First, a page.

Slowly Oscillating Solutions of a Parabolic Inverse Problem: Boundary Value Problems
© F. Yang and C. Zhang. 2010
Received: 11 October 2010
Accepted: 20 December 2010
Published: 29 December 2010
The existence and uniqueness of a slowly oscillating solution to parabolic inverse problems for a type of boundary value problem are established. Stability of the solution is discussed.
It is well known that the space of almost periodic functions and some of its generalizations have many applications (e.g., [1–13] and references therein). However, little has been done for to inverse problems except for our work in [14–16]. Sarason in  studied the space of slowly oscillating functions. This is a -subalgebra of , the space of bounded, continuous, complex-valued functions on with the supremum norm . Compared with , is a quite large space (see [17–20]). What we are interested in is based on the belief that certainly has a variety of applications in many mathematical areas too. In , we studied slowly oscillating solutions of a parabolic inverse problem for Cauchy problems. In this paper, we devote such solutions for a type of boundary value problem.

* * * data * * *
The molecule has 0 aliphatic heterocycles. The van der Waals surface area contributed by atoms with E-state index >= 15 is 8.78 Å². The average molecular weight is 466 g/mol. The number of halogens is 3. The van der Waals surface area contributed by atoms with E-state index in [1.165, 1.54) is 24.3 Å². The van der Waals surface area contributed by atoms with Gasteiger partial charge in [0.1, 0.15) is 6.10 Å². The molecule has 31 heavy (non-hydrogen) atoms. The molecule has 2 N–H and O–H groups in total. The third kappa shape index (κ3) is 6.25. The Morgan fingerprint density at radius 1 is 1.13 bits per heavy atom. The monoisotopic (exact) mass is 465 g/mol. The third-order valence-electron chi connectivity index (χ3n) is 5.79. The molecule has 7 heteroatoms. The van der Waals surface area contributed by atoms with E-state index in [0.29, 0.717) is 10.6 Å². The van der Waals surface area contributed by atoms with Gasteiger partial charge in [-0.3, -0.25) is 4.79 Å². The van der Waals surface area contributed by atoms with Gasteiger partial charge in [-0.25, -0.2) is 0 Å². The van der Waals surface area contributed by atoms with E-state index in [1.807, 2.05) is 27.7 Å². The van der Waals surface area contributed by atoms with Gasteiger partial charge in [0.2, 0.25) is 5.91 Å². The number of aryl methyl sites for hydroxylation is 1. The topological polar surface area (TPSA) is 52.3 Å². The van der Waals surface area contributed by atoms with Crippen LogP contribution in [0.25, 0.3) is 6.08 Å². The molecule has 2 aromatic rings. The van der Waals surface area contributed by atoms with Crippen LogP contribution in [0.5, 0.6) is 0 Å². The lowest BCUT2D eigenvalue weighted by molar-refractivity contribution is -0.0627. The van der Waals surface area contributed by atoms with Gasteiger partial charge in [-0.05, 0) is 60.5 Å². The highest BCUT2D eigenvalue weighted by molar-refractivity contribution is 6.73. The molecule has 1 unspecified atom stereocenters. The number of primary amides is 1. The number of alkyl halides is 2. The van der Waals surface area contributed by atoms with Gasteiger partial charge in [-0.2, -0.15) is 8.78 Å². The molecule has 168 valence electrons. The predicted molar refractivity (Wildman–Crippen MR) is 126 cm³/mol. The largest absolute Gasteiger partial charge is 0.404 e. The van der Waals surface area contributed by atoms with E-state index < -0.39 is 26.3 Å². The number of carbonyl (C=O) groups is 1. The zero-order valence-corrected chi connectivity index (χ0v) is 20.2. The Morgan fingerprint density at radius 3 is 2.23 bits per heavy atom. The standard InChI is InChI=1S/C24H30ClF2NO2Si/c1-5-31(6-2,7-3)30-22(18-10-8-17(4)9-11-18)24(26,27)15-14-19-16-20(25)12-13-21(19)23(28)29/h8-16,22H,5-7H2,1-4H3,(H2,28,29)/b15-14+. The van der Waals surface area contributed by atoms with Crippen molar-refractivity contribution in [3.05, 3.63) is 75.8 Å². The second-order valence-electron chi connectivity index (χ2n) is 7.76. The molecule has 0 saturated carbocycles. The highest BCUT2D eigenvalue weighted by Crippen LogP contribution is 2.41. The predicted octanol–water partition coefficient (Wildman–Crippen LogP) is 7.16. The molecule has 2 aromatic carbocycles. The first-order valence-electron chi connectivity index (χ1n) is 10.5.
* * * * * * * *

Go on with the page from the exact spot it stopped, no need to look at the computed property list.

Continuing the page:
Set . Let (resp., , where ) denote the -algebra of bounded continuous complex-valued functions on (resp., ) with the supremum norm. For (resp., ) and , the translate of by is the function (resp., , ).
A function is said to be slowly oscillating in and uniform on compact subsets of if for each and is uniformly continuous on for any compact subset . Denote by the set of all such functions. For convenience, such functions are also called uniformly slowly oscillating functions.
As in , we always assume that is uniformly continuous.
The following two propositions come from [15, Section 1].
The following proposition shows that the composite is also slowly oscillating.
be the fundamental solution of the heat equation .
2. A Type of Boundary Value Problem
To show the main results of this section, the following lemmas are needed. The first lemma is Lemma 3.1 on page 15 in .
Apply Lemma 2.1 to get the conclusion.
The existence and uniqueness of the solution comes from Theorem 5.3 on page 320 in .
By Lemma 2.1, one gets the desired inequality.
Consider the following problem.
Problems 1, 2, and 3 are equivalent to each other.
the equivalence of Problems 2 and 3 can be proved similarly. The proof is complete.
One can directly test that Problem 3 is equivalent to (2.37)-(2.38).
The proof is complete.
Under the conditions in Theorem 2.6, the solution of Problem 3 is unique.
The research is supported by the NSF of China (no. 11071048).
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